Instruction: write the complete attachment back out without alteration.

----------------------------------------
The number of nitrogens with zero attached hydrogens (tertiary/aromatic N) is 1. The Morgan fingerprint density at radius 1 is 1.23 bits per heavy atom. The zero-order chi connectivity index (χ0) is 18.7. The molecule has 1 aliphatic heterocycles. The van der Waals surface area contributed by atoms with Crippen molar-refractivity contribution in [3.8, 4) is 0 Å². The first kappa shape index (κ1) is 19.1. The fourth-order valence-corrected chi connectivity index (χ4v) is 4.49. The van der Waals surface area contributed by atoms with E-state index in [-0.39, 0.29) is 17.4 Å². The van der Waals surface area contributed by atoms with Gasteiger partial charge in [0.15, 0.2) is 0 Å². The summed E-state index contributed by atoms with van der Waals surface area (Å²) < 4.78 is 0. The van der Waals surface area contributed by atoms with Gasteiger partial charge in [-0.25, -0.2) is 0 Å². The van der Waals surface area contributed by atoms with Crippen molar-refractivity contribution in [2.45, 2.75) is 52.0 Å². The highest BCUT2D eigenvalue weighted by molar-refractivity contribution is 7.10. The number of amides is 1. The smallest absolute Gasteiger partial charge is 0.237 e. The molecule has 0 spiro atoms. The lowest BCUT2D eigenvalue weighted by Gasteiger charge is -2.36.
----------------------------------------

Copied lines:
The number of nitrogens with zero attached hydrogens (tertiary/aromatic N) is 1. The Morgan fingerprint density at radius 1 is 1.23 bits per heavy atom. The zero-order chi connectivity index (χ0) is 18.7. The molecule has 1 aliphatic heterocycles. The van der Waals surface area contributed by atoms with Crippen molar-refractivity contribution in [3.8, 4) is 0 Å². The first kappa shape index (κ1) is 19.1. The fourth-order valence-corrected chi connectivity index (χ4v) is 4.49. The van der Waals surface area contributed by atoms with E-state index in [-0.39, 0.29) is 17.4 Å². The van der Waals surface area contributed by atoms with Gasteiger partial charge in [0.15, 0.2) is 0 Å². The summed E-state index contributed by atoms with van der Waals surface area (Å²) < 4.78 is 0. The van der Waals surface area contributed by atoms with Gasteiger partial charge in [-0.25, -0.2) is 0 Å². The van der Waals surface area contributed by atoms with Crippen molar-refractivity contribution in [2.45, 2.75) is 52.0 Å². The highest BCUT2D eigenvalue weighted by molar-refractivity contribution is 7.10. The number of amides is 1. The smallest absolute Gasteiger partial charge is 0.237 e. The molecule has 0 spiro atoms. The lowest BCUT2D eigenvalue weighted by Gasteiger charge is -2.36.